While there are over twenty-five adaptations of Shakespeare’s greatest work (you heard me), there always seems to be a new angle that can be taken. Joel Coen, after a split from his brother, has taken on the task of finding something new to explore in the text. Polanski envisioned the film as a moody 70s horror flick, Orson Welles saw a big-budget period drama, and Justin Kurzel was drawn the idea of a gritty war film, but Coen and his wife, Frances McDormand, have created something haunted and timeless in the breadth of film history.
We know Macbeth (Denzel Washington) and his wife, the ambitious Lady Macbeth (Frances McDormand), but their struggle to overcome the prophecies of the witches (Kathryn Hunter) and take the throne of King Duncan (Brenden Gleeson) has never looked like this before. All interpretations of the character thus far have envisioned him as a young man, full of piss and vinegar as he and his horny wife slaughter their way to power. Coen, however, sees an older couple. It’s no coincidence that this film was born from the whisperings of a wife, one that desired her husband to produce and direct a stage adaptation, but it feels like something they’ve both been rehearsing for their whole lives.
A lot of that comes down to the decision to cast Denzel Washington in the title role. The grizzled actor has always played sturdy-yet-sensitive characters, ones with sharp edges and prickly demeanors, and even his worst films feel like a warm hug as long as he steps back into that idea. Here, however, he’s tired and comfortable. His relationship with his wife is one of familiarity and loving trust. Each time they talk it feels like two people that know one another inside and out, opening up about a mind full of poisonous arachnids or cowardly feelings of guilt. It’s a new direction for the story, one that’s appreciated in the confident hands of its two leads. McDormand has played Lady Macbeth before, but Washington was a surprise for me. He’s always solid, but seeing him comfortably relax into iambic pentameter is a bright surprise in this gloomy film. He speaks as though destined to play the role – as though predicted by the Weird Sisters themselves.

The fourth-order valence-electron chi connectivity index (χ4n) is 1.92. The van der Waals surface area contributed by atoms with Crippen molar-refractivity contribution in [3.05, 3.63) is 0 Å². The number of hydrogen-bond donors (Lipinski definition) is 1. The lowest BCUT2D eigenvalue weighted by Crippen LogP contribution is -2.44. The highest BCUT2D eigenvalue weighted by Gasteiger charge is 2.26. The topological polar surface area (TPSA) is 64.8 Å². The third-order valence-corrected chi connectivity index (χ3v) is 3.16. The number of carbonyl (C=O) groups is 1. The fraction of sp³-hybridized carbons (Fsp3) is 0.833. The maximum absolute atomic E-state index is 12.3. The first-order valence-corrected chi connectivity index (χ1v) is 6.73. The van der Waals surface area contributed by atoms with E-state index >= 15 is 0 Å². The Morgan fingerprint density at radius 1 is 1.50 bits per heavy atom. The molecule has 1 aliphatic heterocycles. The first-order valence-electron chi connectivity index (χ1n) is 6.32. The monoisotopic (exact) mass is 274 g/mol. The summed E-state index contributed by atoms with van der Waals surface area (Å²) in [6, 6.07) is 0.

His salt and pepper hair matches perfectly with the German Expressionist imagery that Coen crafts. Instead of traditional stage plays and realistic imagery, the work serves as an homage to the bygone era of The Cabinet of Dr. Caligari and Dreyer’s Vampyre more than anything else. Shakespeare’s masterpiece was always one of the most haunted in literature (only surpassed in ghostly paranoia by Hamlet), and it matches the visual design perfectly. Billowing fog, sterile castles that cast long, black shadows; each element drenched in the devilish contortion of its witches. By the time Macduff and Macbeth square off we’ve become a part of this world, eagerly uncomfortable in the terrifying nightmare landscape of Coen’s dreams.
Given the number of adaptations this play has had, I think it’s a miraculous achievement that we got something of this quality. Coen’s brilliant swing is definitely a home run, worthy of the material and worthy of the disconcerted taste it will leave in your mouth for days to come.
The Tragedy of Macbeth is currently available on AppleTV+.